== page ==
Latin AmericaLatin America
Under the heading of The Peronist pope, The Economist has a piece on Francis's balancing act in Latin America dedicated to the eight day tour of three of the continent's poorest countries, but with the largest percentages of Catholics. But for Francis it is also a delicate balancing act since several current leaders in the region tend to blend the Church's 'option for the poor' with Marxist ideology.
President Cristina Fernández was present on Sunday in the Paraguayan capital, Asunción to hear Pope Francis give mass during his visit, and greeted the Argentine citizens who had travelled to see the leader of the Catholic church. The head of state left the open mass at around midday, handing Francis a gift before retiring after witnessing the ceremony with Paraguayan counterpart Horacio Cartés.
Bolivian president Evo Morales revealed on Friday that Pope Francis told him that there are three pending issues in the continent, Puerto Rico, Falklands/Malvinas and Bolivia's sea outlet claim. The pope has been recognized by all sides as the 'bridge' which helped bring together Cuba and the US after over half a century of mutual distancing.
Pope Francis urged Paraguay to consolidate democracy and end corruption and drug trafficking, after receiving a colorful welcome on Friday at the start of the last leg of his eight-day South American tour.
The International Monetary Fund sharply lowered its growth forecast for Latin America and the Caribbean to 0.5% in 2015 and 1.7% next year, citing lower commodity prices and China's transition to a new growth model. The figures are down from the IMF's April projections for 0.9% growth this year and 2% next year.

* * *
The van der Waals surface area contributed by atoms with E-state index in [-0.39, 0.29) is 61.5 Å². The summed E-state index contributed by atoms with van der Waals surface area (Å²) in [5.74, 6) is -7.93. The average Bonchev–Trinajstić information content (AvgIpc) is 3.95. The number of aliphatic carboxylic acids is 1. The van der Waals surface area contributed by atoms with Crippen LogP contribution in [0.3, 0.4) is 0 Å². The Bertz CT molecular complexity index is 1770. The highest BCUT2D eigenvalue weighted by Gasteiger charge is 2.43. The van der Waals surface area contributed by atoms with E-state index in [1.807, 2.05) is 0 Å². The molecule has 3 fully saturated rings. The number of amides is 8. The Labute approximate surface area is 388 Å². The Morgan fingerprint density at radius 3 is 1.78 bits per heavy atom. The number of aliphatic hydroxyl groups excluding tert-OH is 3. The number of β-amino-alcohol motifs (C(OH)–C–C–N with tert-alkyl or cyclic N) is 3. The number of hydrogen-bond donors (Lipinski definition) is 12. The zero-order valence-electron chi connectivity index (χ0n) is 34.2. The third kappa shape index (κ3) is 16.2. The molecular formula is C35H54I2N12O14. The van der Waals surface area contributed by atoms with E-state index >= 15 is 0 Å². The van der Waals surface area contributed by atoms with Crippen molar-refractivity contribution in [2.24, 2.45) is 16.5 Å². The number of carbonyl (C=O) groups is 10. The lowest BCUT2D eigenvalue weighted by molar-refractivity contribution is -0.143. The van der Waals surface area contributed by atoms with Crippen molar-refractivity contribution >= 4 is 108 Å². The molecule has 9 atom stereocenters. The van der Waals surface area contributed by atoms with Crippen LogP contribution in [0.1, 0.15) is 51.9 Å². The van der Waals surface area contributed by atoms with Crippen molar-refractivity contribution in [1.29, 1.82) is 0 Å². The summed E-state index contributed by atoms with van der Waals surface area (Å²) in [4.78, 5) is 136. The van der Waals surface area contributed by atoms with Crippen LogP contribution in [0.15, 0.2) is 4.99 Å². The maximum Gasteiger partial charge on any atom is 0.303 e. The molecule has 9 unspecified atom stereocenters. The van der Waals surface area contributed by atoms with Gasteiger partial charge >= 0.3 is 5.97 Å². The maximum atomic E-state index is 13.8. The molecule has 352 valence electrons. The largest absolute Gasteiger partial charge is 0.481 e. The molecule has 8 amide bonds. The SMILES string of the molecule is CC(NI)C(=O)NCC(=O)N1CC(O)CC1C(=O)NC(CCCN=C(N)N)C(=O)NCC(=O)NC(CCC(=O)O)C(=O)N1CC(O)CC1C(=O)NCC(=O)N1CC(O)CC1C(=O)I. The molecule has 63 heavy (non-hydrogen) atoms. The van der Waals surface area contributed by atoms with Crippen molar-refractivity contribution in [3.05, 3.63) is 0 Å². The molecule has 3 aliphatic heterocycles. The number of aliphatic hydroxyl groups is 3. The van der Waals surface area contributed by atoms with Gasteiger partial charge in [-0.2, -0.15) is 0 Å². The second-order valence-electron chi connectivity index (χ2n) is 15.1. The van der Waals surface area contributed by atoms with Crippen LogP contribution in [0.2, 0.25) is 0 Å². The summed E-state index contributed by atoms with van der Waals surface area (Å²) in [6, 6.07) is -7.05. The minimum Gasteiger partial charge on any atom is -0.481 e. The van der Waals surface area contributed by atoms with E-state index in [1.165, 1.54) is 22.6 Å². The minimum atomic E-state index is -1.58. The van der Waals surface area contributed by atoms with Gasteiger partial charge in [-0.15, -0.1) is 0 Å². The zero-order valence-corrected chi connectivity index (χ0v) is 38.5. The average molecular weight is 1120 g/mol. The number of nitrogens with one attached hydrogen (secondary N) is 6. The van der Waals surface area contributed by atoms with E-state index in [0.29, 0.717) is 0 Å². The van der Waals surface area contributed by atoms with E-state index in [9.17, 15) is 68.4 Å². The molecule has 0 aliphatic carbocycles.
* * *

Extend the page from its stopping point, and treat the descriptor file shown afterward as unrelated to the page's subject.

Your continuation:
Pope Francis, a champion of the poor and social justice, on Thursday called on a million faithful to reject today's consumer society, at an open-air mass in Bolivia. On the second stop of his three-nation tour of South America, the pope addressed the throng in the vast Christ the Redeemer Plaza in Santa Cruz, including many people who camped out overnight to see him.
Pope Francis greeted Bolivia with a message of inclusion, a central theme of his three-nation tour to his home continent, as he arrived in South America's poorest nation. Landing in La Paz early in the evening, thousands of faithful -- many of whom had spent a chilly night outdoors waiting for him -- welcomed the pope as choirs sang in the indigenous Aymara language.
Pope Francis called for dialogue in front of nearly one million people at an outdoor mass in Ecuador's capital, before launching an appeal for better care of the Amazon. The pope addressed over 900,000 faithful who braved the cold and rain to hear his homily in Bicentennial Park, Quito -- a city recently rocked by anti-government protests.
Carnival Corporation, the world's biggest travel and leisure firm, plans to launch cruises to Cuba in May, following the historic thaw between the Castro brothers nation and the United States. US Treasury Department and Commerce Department granted the company approval for the plans, Carnival announced Tuesday, though it has yet to receive Cuban authorization.
The World Bank’s Vice-President for Latin America and the Caribbean, Jorge Familiar, praised the region’s implementation of economic reforms, claiming that they had led to poverty reduction in the last few years, but he also warned that its pace was decreasing.